menstrual hygiene

3rd Annual Virtual Menstrual Hygiene Management (MHM) in WASH in Schools (WinS) Conference

Hosted by Columbia University and UNICEF on October 29, 2014, the 3rd Annual Virtual MHM Conference will provide an opportunity to share lessons learned with the WinS community around the world, with a particular focus on MHM programming in WinS in various contexts.

Reporting back from the 37th WEDC Conference in Hanoi- Day 1

It’s my 5th WEDC conference! This year the conference is in Hanoi, Vietnam co-hosted with the National University of Civil Engineering. WEDC Conference is a key international meeting attended by WASH policy and programme staff, academics, activists and experts. The papers will be available on-line shortly (www.wedc-knowledge.lboro.ac.uk) but in anticipation, here are some thoughts from the conference about the research and practice presented.

Most Rural Girls Skip School During Period

About 95 percent of girls in Ghana, particularly those in rural communities, miss school during their menstrual periods due to the lack of hygienic materials, inconsistent supply of water and soap, inadequate disposal and collection of sanitary products, John Baidoo, Chief Executive Officer (CEO) of Sustainable Development Focus Limited (SUDEF), a Non-Governmental Organization (NGO) has indicated.

WASH in Schools Empowers Girls’ Education: Proceedings of the Menstrual Hygiene Management in Schools Virtual Conference 2013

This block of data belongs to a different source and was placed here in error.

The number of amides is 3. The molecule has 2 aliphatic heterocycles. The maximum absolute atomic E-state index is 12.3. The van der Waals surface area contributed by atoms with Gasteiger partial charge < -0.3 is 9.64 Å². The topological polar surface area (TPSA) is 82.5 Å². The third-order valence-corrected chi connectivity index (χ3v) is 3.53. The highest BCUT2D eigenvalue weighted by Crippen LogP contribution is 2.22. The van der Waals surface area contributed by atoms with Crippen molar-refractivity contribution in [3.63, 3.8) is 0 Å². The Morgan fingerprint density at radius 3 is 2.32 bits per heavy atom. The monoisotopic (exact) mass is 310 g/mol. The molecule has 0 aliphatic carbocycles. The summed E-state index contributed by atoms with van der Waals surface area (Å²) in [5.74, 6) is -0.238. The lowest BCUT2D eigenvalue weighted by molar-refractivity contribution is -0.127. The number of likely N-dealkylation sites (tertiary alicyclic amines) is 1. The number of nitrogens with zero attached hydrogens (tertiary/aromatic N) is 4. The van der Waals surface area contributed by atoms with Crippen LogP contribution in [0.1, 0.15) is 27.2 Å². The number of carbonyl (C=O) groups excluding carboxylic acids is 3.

There is increasing interest in exploring and addressing the menstrual hygiene management (MHM) barriers facing schoolgirls and female teachers in educational settings. Around the globe, WASH in Schools (WinS) focuses on fostering social inclusion and individual self-respect – and addresses MHM as a key agenda. By offering an alternative to the stigma and marginalization associated with hygiene issues, integrating MHM into WinS empowers all students, and especially encourages girls and female teachers.

Date: 16 May 2014

CLTS in Kenya and menstrual hygiene management

Gathering by the CLTS stall at the WEDC Conference in Nakuru

Our third day at the WEDC conference in Nakuru started with an open meeting at the CLTS stall. As those who participated were primarily from Kenya, most of the discussion dealt with sanitation in the country.

The first topic discussed was the need of political commitment at higher levels if CLTS is to be rolled out at the country level. When it is in place, solutions are quickly found to the ‘common’ obstacles CLTS faces when scaling up (lack of capacity, human resources etc.).

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